It has been said children are our future.
They are, and it is because they are that it is so important to protect them and their rights as human beings. We should do it at all costs, because there are countless cases where an action might have been ignored and the outcome was fatal.
A recent media report detailed an incident where a 9-year-old Alabama girl died after her grandmother and stepmother allegedly made her run for three hours as punishment for lying about eating a candy bar. A “People” magazine article said the girl had a bladder condition and could not handle the caffeine in a candy bar.
Reading a story like that should cause many to re-evaluate the discipline of children and raise awareness about the vital importance of knowing child-abuse laws.
In Minnesota, one child-abuse law (626.556) states abuse is: “physical, mental injury inflicted on a child other than by accidental means or which can be reasonably explained; any averse or deprivation procedures; sexual abuse; neglect – failure to protect a child from conditions which endanger the child’s health; discipline which is not reasonable.”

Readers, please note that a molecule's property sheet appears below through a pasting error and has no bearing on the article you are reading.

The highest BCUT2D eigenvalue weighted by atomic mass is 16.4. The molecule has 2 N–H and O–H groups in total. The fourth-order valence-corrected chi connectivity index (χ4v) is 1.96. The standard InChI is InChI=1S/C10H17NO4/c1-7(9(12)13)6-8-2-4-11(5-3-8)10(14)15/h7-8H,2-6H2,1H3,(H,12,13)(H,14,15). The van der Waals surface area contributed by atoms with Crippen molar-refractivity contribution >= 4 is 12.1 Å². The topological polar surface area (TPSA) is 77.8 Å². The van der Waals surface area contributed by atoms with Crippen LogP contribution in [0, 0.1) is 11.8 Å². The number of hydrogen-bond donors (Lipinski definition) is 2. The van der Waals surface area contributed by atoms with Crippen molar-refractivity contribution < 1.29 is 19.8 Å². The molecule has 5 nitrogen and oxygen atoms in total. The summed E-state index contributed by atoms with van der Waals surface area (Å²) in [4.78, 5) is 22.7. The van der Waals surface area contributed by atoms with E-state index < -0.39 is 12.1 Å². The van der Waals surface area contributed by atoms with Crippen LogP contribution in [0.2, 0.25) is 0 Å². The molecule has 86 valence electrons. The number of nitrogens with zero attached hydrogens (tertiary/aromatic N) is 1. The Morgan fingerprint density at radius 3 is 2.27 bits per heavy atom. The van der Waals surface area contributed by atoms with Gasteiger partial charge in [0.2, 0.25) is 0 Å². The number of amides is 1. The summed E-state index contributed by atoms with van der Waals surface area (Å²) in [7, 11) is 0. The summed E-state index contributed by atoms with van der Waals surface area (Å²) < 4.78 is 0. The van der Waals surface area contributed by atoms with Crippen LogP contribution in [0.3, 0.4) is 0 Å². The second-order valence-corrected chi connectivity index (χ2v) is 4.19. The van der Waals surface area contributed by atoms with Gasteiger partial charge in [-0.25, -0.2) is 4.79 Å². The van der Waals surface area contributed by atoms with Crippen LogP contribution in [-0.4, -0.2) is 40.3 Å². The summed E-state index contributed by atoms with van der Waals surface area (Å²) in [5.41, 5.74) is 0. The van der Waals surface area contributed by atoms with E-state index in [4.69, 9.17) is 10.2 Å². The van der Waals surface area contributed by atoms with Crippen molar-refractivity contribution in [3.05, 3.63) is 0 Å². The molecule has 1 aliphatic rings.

Clearly in the above example the discipline used at first sight might have seemed reasonable, but think about the result.
Under the above-stated law, if it is known or there is reason to believe a child is being neglected or physically or sexually abused (or has been in preceding years), this is the basis of a report of abuse. Interestingly, in the findlaw.com listing for the law it explains mandatory reporting and who is required to report, including professionals or delegates who work in social services, hospital administration, psychological treatment, child care and education among others. At the end of the list of people required to report abuse, it read: any other person may report. It should be worded ALL people report ANY form of abuse, known or suspected.
A sad fact is many children are abused and neglected each year. In 2009, 1,770 children died from abuse in the United States, according to a national report from the U.S. Department of Health and Human Services on Child Maltreatment.
Minnesota is not exempt, as 4,742 children were reported abused and neglected in 2009, according to data from the Minnesota Department of Human Services (April 2010) as cited by Prevent Child Abuse Minnesota. Of the 4,742 children abused, 44 suffered life-threatening injuries and 21 children died from maltreatment. About 70 percent suffered from neglect, according to the data, with the median age of victims being 6 years old.
It is a scary time, and we all need to be on guard. More importantly, we have to protect our children. Educate them on the importance of communication, and especially and even more critically, tell each child that even if someone tells you “No one will believe you,” someone will.